Thousands of children from low-income families will benefit from free childcare, activities and healthy food as part of a £10 million initiative.
School holidays can be hard for many families, especially as the cost of living crisis worsens.
To help households cope with expenses, the government has launched a £10 million summer scheme for children and young people aged five to 14.
The funding has been allocated to local authorities to supplement existing holiday programmes or to develop new ones.
Education Secretary Shirley-Anne Somerville said: “This funding means children and young people who really need it will be able to access coordinated childcare, activities and nutritious food over the summer.
“They will have opportunities to play, socialise and access a range of activities that broaden their experiences and supplement their learning.
“Support will be targeted at the six priority family types at greatest risk of poverty, including lone parent families and families with a disabled adult or child.”
She added that the Scottish Government is on a “national mission” to tackle child poverty.
“With £21.75 million in funding for alternative holiday food provision for families eligible for free school meals, this offer will provide much-needed support over the summer,” she said.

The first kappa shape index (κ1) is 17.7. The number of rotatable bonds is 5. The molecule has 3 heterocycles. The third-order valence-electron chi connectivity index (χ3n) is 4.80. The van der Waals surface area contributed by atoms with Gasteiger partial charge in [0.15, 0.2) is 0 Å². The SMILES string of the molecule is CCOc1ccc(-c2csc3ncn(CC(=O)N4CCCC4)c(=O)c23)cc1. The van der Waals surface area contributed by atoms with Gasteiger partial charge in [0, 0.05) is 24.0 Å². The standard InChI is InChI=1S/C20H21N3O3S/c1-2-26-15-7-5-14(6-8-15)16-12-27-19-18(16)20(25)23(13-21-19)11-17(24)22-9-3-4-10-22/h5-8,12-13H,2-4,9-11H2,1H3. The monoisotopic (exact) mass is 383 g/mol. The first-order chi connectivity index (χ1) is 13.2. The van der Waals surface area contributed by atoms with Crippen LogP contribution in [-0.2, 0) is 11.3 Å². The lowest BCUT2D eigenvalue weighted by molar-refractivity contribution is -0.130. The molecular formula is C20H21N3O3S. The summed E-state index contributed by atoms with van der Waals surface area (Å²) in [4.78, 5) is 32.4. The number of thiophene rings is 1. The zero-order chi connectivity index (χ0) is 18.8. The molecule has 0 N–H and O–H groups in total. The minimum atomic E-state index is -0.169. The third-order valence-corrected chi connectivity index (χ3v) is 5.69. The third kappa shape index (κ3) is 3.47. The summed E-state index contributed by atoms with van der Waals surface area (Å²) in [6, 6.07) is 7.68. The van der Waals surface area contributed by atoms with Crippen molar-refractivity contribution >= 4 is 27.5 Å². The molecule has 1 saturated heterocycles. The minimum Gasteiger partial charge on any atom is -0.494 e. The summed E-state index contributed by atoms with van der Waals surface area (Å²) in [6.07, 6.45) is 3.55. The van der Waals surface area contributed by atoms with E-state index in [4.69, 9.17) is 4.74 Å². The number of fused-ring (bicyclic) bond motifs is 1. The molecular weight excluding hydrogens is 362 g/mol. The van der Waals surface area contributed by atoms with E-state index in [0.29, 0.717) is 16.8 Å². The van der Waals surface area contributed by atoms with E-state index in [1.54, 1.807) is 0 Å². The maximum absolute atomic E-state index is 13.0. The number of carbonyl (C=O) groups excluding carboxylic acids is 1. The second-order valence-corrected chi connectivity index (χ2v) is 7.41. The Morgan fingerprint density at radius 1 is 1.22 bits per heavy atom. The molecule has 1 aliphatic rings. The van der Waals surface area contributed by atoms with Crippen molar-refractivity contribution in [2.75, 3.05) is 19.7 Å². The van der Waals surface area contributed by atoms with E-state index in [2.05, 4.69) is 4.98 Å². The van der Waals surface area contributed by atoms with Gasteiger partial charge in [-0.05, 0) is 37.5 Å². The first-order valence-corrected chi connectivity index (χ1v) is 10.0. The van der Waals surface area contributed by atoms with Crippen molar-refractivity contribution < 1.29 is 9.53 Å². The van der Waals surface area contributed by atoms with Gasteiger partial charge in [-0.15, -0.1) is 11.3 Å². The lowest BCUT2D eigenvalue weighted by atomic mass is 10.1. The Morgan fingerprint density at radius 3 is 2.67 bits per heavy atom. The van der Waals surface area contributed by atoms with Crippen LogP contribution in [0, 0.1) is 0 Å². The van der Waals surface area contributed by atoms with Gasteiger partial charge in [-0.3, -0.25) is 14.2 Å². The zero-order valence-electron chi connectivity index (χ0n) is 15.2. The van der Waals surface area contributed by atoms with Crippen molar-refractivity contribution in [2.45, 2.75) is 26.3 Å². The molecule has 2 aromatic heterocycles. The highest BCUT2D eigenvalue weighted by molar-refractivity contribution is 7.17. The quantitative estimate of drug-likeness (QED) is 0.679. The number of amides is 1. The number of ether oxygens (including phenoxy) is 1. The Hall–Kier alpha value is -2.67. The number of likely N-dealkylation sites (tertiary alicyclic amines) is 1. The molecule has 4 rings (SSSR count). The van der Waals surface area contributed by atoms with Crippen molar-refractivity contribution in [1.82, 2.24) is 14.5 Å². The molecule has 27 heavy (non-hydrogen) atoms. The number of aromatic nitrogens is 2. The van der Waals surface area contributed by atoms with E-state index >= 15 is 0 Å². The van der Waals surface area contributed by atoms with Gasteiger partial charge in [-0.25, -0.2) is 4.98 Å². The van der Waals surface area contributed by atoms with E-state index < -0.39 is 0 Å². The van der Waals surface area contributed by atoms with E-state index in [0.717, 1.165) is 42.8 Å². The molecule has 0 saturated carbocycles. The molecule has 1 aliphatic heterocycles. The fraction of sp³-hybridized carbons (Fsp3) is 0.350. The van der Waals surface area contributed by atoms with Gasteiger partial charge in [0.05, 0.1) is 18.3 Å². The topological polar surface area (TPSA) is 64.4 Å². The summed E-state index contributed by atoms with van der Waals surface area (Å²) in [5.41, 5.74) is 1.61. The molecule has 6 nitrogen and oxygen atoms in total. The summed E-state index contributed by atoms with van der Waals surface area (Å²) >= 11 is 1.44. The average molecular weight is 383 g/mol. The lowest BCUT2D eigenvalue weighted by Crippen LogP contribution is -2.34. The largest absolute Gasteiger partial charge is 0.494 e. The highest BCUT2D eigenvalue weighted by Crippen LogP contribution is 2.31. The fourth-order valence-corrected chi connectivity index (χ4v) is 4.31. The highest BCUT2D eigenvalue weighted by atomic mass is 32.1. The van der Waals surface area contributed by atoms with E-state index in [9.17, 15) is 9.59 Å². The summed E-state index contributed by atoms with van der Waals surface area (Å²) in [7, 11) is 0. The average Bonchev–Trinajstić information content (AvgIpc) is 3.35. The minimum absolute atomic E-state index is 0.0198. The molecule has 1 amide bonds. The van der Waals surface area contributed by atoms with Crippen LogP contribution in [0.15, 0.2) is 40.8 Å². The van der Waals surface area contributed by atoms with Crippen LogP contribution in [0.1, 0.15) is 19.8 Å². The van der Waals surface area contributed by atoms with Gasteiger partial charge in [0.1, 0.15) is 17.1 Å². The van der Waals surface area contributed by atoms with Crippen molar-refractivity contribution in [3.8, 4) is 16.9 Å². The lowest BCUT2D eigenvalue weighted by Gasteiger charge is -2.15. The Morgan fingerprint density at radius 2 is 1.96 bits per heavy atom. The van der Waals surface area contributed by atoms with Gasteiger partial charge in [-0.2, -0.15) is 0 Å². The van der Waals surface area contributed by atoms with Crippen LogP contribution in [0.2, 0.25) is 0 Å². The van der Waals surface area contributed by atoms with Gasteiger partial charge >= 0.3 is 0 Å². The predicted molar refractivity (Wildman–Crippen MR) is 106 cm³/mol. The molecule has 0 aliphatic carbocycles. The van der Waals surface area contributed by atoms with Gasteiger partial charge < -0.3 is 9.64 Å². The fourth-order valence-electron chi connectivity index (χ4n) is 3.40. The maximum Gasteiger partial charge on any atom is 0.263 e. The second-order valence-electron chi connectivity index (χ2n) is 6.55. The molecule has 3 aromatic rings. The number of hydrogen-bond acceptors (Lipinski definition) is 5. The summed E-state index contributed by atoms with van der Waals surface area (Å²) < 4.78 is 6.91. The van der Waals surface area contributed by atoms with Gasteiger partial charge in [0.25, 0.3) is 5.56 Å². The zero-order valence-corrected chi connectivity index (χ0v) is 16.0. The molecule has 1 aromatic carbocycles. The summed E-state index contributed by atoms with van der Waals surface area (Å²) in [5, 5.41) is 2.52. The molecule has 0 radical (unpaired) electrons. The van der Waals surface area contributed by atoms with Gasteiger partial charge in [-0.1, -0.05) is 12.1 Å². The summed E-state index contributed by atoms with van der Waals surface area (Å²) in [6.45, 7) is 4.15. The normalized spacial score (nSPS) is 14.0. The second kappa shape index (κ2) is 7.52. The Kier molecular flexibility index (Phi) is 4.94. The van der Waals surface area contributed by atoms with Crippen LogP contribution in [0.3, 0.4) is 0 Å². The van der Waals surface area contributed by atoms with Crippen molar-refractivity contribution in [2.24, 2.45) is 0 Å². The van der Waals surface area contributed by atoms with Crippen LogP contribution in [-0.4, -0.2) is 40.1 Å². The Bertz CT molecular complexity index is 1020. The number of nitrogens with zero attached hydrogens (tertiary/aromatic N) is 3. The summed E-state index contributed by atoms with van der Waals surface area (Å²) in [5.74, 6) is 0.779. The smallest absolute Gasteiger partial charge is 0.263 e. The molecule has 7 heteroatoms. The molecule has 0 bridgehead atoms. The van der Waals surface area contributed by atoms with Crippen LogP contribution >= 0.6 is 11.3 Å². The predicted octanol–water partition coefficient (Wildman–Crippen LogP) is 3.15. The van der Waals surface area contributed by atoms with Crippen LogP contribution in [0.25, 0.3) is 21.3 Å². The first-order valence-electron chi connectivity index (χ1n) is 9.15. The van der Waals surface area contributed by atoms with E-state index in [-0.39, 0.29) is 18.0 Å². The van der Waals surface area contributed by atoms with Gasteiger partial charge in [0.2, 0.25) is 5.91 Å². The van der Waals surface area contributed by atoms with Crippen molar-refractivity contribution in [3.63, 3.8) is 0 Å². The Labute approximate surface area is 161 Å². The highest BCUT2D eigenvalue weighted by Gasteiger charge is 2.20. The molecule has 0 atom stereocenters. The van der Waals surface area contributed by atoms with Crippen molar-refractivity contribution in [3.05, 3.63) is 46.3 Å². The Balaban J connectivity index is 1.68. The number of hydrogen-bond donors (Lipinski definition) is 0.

A scheme that ‘will make a difference’
Country leaders are encouraging local authorities to work closely with the third sector, the out-of-school care sector and community and youth groups.
The aim is to design and run services and activities that reflect the needs of local families.
Councillor Tony Buchanan, Cosla’s children and young people‘s spokesman, said that the cost of living crisis is hurting many across the country.
“The rising cost of living is exacerbating the already stark and unacceptable reality of poverty in the lives of children, young people, families and communities,” he said.
“This additional funding will enable local authorities to build on their regular summer programmes to enhance opportunities and support for priority groups of children and young people.
“Councils and their local delivery partners will provide varied programmes, incorporating activities, childcare, and food provision, in line with local needs and guided by what children, young people, and families themselves say will make a difference.”
The Press and Journal and Evening Express is working to help families in need through its Big Food Appeal.
We’re highlighting the help that is out there via foodbanks, community larders and community fridges. We’ve been working to dispel some of the myths around who is entitled to the help too – as well as showing off some of our local champions working to keep their communities fed.